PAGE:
mHealth has gained considerable momentum in recent years, but, contrary to common perception, mHealth is not limited to mobile health. It has a broad application across healthcare, including the use of biosensors, wearable personal technology, precision medicine, personalised care, patient engagement, and patient empowerment. We could say mHealth is the dream example of how technology and innovation intersect with healthcare, and it has the potential to revolutionise how we diagnose, treat, and manage patients.
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The key, however, lies in realising its full potential. There is a great deal of talk about the opportunities that mHealth offers, but very little discussion on its limitations and how to effectively integrate it in healthcare. There are thousands of health applications out there, and most smartphone users have at least one mHealth app installed. But there is more to mHealth. There are nearly 300 million people in the US and the European Union with at least one chronic disease. Each could significantly benefit from wireless home monitoring and integrated medical devices - just one example of what mHealth has the potential achieve.
But how close are we to realising this potential? In Monitor Me, our contributors explore how we can make healthcare data work for both provider and patient and how we can better utilise mHealth tools to change the way cardiology is practiced. We also examine how mHealth could work in parallel with healthcare consumerism for a better patient experience plus how we can improve patient compliance through mHealth.
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Our focus on mHealth makes a fitting backdrop to the theme of the 28th congress of the European Association for Hospital Managers (EAHM) in Ghent, Belgium from September 11th to 14th. The congress will bring the latest developments in Big Data and digital health, finance and health economics, architecture, and governance and ethics into focus. In our Spotlight section, we feature Danny Havenith, Congress Chairman who talks about the unique experience that the Congress will offer. We also feature Arthur Feldman, Professor of Medicine at the Lewis Katz School of Medicine who talks about the future of cardiovascular disease treatment and management.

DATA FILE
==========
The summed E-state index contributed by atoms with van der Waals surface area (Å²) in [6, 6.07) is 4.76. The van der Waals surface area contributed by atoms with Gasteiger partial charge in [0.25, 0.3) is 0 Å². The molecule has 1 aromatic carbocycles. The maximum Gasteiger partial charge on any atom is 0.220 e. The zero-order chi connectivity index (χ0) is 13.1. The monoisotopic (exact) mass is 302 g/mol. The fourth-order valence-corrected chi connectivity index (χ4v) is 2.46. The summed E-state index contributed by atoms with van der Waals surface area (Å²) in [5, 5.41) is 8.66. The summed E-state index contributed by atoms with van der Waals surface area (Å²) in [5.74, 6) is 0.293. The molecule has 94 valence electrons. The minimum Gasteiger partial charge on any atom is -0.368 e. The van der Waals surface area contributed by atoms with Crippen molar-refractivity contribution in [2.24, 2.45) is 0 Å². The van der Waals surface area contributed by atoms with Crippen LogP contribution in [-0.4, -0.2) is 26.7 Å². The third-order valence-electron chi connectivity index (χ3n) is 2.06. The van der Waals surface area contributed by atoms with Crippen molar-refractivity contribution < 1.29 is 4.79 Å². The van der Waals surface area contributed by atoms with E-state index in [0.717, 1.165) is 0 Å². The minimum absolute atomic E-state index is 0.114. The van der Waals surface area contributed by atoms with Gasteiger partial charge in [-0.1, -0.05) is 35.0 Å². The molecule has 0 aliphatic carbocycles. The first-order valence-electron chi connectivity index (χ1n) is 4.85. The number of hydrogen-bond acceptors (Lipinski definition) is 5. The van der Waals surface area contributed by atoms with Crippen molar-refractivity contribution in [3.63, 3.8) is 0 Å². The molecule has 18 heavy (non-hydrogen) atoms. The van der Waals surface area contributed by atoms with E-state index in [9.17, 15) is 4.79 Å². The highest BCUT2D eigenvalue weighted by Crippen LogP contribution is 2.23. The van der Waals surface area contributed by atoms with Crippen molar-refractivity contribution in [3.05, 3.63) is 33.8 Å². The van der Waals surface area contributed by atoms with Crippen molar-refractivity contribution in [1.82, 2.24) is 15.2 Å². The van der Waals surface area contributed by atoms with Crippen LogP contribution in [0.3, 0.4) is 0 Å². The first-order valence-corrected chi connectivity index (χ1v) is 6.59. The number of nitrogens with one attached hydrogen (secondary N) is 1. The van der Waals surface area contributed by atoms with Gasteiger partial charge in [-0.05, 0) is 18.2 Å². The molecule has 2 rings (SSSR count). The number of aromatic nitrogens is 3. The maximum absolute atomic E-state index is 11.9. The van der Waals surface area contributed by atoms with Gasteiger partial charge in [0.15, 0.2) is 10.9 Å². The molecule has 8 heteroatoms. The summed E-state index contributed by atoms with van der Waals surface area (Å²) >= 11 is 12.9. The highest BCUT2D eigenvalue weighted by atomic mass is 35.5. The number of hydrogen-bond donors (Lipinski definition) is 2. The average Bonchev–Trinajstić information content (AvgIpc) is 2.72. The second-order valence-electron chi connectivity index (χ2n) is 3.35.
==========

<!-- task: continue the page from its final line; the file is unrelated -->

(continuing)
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In our Management section, experts weigh in on educating physicians to be leaders, addressing the skills and strategy gaps in HIT, nursing and cutting edge technology, and the benefits of branding your hospital. In our Winning Practices section, we explore the future of nuclear cardiology, effective cardiovascular prevention strategies, the use of inotropic agents for heart failure and recognising gender and treatment differences in cardiovascular disease. We also look at Eurosafe’s journey to strengthen medical radiation protection and highlight the #pinksocks movement which helps people connect by sharing stories. Our patient perspective includes an individual’s take on dealing with cancer; and the importance of reducing medical errors.
We hope this journal will provide you valuable information. As always, we welcome your news and views.